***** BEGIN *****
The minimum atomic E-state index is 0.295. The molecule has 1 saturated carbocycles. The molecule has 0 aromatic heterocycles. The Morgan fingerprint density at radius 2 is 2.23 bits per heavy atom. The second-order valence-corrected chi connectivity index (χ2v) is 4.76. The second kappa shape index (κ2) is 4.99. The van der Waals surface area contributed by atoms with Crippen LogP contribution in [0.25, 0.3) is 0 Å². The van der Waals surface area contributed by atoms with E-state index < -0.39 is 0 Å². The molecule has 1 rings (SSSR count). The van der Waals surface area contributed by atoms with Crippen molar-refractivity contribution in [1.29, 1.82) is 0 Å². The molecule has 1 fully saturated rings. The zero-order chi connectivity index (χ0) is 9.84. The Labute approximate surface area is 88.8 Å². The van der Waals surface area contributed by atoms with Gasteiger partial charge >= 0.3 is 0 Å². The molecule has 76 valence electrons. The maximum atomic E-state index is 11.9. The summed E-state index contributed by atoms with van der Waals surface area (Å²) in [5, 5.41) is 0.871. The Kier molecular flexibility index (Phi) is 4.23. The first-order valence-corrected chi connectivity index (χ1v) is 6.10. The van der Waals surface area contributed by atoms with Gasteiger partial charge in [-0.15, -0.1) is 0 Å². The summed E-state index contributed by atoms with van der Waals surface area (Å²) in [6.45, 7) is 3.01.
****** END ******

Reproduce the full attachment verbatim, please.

The minimum atomic E-state index is 0.295. The molecule has 1 saturated carbocycles. The molecule has 0 aromatic heterocycles. The Morgan fingerprint density at radius 2 is 2.23 bits per heavy atom. The second-order valence-corrected chi connectivity index (χ2v) is 4.76. The second kappa shape index (κ2) is 4.99. The van der Waals surface area contributed by atoms with Crippen LogP contribution in [0.25, 0.3) is 0 Å². The van der Waals surface area contributed by atoms with E-state index < -0.39 is 0 Å². The molecule has 1 rings (SSSR count). The van der Waals surface area contributed by atoms with Crippen molar-refractivity contribution in [1.29, 1.82) is 0 Å². The molecule has 1 fully saturated rings. The zero-order chi connectivity index (χ0) is 9.84. The Labute approximate surface area is 88.8 Å². The van der Waals surface area contributed by atoms with Gasteiger partial charge >= 0.3 is 0 Å². The molecule has 76 valence electrons. The maximum atomic E-state index is 11.9. The summed E-state index contributed by atoms with van der Waals surface area (Å²) in [5, 5.41) is 0.871. The Kier molecular flexibility index (Phi) is 4.23. The first-order valence-corrected chi connectivity index (χ1v) is 6.10. The van der Waals surface area contributed by atoms with Gasteiger partial charge in [-0.15, -0.1) is 0 Å². The summed E-state index contributed by atoms with van der Waals surface area (Å²) in [6.45, 7) is 3.01.